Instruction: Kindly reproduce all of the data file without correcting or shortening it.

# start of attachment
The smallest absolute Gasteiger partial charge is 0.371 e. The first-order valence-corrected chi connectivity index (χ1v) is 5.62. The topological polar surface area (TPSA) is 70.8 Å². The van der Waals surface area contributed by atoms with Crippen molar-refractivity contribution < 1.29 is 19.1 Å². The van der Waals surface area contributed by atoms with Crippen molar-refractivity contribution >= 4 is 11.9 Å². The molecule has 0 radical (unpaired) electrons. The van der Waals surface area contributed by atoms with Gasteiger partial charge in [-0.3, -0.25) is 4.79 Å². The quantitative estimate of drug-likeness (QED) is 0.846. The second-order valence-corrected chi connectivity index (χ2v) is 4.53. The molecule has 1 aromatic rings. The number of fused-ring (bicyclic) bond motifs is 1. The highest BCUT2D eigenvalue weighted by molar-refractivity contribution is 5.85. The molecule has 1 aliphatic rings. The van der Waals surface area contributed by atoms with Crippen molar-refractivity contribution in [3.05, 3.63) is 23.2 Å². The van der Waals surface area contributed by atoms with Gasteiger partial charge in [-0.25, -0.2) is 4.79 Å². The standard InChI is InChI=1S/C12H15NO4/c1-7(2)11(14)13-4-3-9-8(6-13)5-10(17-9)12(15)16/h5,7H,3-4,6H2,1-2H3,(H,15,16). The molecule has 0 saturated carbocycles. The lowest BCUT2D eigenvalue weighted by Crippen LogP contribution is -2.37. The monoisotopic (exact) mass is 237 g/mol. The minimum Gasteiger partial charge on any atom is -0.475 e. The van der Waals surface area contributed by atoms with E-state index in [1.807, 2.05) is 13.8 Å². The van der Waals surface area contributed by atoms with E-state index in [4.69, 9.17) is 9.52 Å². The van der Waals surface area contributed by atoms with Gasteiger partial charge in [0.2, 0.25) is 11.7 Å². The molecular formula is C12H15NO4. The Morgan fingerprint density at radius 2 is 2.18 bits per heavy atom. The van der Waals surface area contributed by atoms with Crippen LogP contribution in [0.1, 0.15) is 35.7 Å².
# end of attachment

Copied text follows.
The smallest absolute Gasteiger partial charge is 0.371 e. The first-order valence-corrected chi connectivity index (χ1v) is 5.62. The topological polar surface area (TPSA) is 70.8 Å². The van der Waals surface area contributed by atoms with Crippen molar-refractivity contribution < 1.29 is 19.1 Å². The van der Waals surface area contributed by atoms with Crippen molar-refractivity contribution >= 4 is 11.9 Å². The molecule has 0 radical (unpaired) electrons. The van der Waals surface area contributed by atoms with Gasteiger partial charge in [-0.3, -0.25) is 4.79 Å². The quantitative estimate of drug-likeness (QED) is 0.846. The second-order valence-corrected chi connectivity index (χ2v) is 4.53. The molecule has 1 aromatic rings. The number of fused-ring (bicyclic) bond motifs is 1. The highest BCUT2D eigenvalue weighted by molar-refractivity contribution is 5.85. The molecule has 1 aliphatic rings. The van der Waals surface area contributed by atoms with Crippen molar-refractivity contribution in [3.05, 3.63) is 23.2 Å². The van der Waals surface area contributed by atoms with Gasteiger partial charge in [-0.25, -0.2) is 4.79 Å². The standard InChI is InChI=1S/C12H15NO4/c1-7(2)11(14)13-4-3-9-8(6-13)5-10(17-9)12(15)16/h5,7H,3-4,6H2,1-2H3,(H,15,16). The molecule has 0 saturated carbocycles. The lowest BCUT2D eigenvalue weighted by Crippen LogP contribution is -2.37. The monoisotopic (exact) mass is 237 g/mol. The minimum Gasteiger partial charge on any atom is -0.475 e. The van der Waals surface area contributed by atoms with E-state index in [1.807, 2.05) is 13.8 Å². The van der Waals surface area contributed by atoms with E-state index in [4.69, 9.17) is 9.52 Å². The van der Waals surface area contributed by atoms with Gasteiger partial charge in [0.2, 0.25) is 11.7 Å². The molecular formula is C12H15NO4. The Morgan fingerprint density at radius 2 is 2.18 bits per heavy atom. The van der Waals surface area contributed by atoms with Crippen LogP contribution in [0.1, 0.15) is 35.7 Å².